Yale University

More than 100 personal film reels of jazz legend Benny Goodman have been saved from permanent damage thanks to an extensive restoration project at Yale University. 

Eric Antoniou / sueauclairpromotions


Dr. Eli Newberger, a renowned pediatrician and celebrated tuba virtuoso and keyboardist, has a new, bouncing baby to care for thanks to the recent birth of his all-star trad jazz band called Eli and the Hot Six.

Klan McKellar / Creative Commons

Oh no! It's my turn to speak. My throat is tight, my mouth is pasty and the butterflies are eating at my stomach. My mind feels blank, what if my voice cracks? My heart is pounding so hard I feel lightheaded.   This is how I felt before speaking in front of an auditorium filled with over 300 teachers and administrators in the town in which I live. I made it - but there was a moment when I wasn't sure I would. In the end, I liked it more than I thought I could. 

Karyl Evans Productions/Facebook

The late John Meneely Jr., a Yale Medical School graduate, struggled to rebuild his life after returning home from World War II. His daughters have created an oratorio to commemorate their father, and the making of that oratorio is the subject of a new documentary called Letter from Italy 1944: A New American Oratorio, narrated by Meryl Streep. It airs this Thursday, June 18th, at 8pm on CPTV. We talk with the film’s director, Karyl Evans.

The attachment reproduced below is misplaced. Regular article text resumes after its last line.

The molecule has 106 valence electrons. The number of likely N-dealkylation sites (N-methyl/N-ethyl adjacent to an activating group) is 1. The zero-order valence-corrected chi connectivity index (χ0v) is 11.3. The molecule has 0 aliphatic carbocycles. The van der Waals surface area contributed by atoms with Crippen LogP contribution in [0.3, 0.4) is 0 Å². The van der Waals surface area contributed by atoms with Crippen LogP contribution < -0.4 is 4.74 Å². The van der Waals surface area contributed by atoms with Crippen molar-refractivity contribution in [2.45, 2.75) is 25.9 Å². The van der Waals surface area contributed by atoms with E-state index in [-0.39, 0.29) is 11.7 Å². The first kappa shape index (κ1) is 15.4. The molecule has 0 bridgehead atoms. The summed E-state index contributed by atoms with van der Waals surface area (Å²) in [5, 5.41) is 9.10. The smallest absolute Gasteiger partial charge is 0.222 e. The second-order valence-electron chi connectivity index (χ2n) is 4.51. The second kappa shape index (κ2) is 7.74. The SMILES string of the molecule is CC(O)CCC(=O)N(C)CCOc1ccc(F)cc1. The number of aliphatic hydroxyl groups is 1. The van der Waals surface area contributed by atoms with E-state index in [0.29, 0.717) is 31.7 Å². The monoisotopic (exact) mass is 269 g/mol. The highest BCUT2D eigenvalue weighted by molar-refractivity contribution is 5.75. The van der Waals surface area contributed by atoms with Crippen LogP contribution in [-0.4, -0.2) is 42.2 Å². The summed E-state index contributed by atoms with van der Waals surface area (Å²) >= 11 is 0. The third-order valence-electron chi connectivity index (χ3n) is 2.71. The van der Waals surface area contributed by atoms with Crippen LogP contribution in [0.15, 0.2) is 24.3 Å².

What Will Be the Song of the Summer?

Jun 15, 2015
Anonymous Accound / Creative Commons

In 1985, it was "Shout." In 2003, it was "Crazy in Love." In 2012, it was "Call Me Maybe." In 2014, it was "Fancy."

The song of the summer for 2015, though, is still up for grabs. 

Ryan Caron King / WNPR

When Jules Bashkin was in his mid-80s, he saw a sign at the Wallingford Senior Center looking for people interested in playing music.

The former mattress salesman dug his son's old saxophone out of the closet, dusted it off, and joined the group. He'd played as a teen, but 60 years later, he had a bit to catch up on.

Courtesy Long Wharf Theatre

Johann Sebastian Bach and John Coltrane are seldom invoked in the same sentence, much less the same piece of music.

Nevertheless, an ambitious new musical work – scheduled to receive only its second public performance later this month as part of the New Haven International Festival of Arts and Ideas – makes a point of doing exactly that.


Choirs from Singapore, Sweden, Cuba, and Jerusalem will converge in New Haven next week for the Yale International Choral Festival, a collaborative project with the International Festival of Arts and Ideas.

Courtesy of the artist.

With her ecumenical embrace of everything from traditional to contemporary genres, bassist/vocalist Mimi Jones is soaring to success on a victorious mix of musical verve and a voracious appetite for variety and versatility.

The roar of a car bomb has been the prelude to Karim Wasfi's performances of late.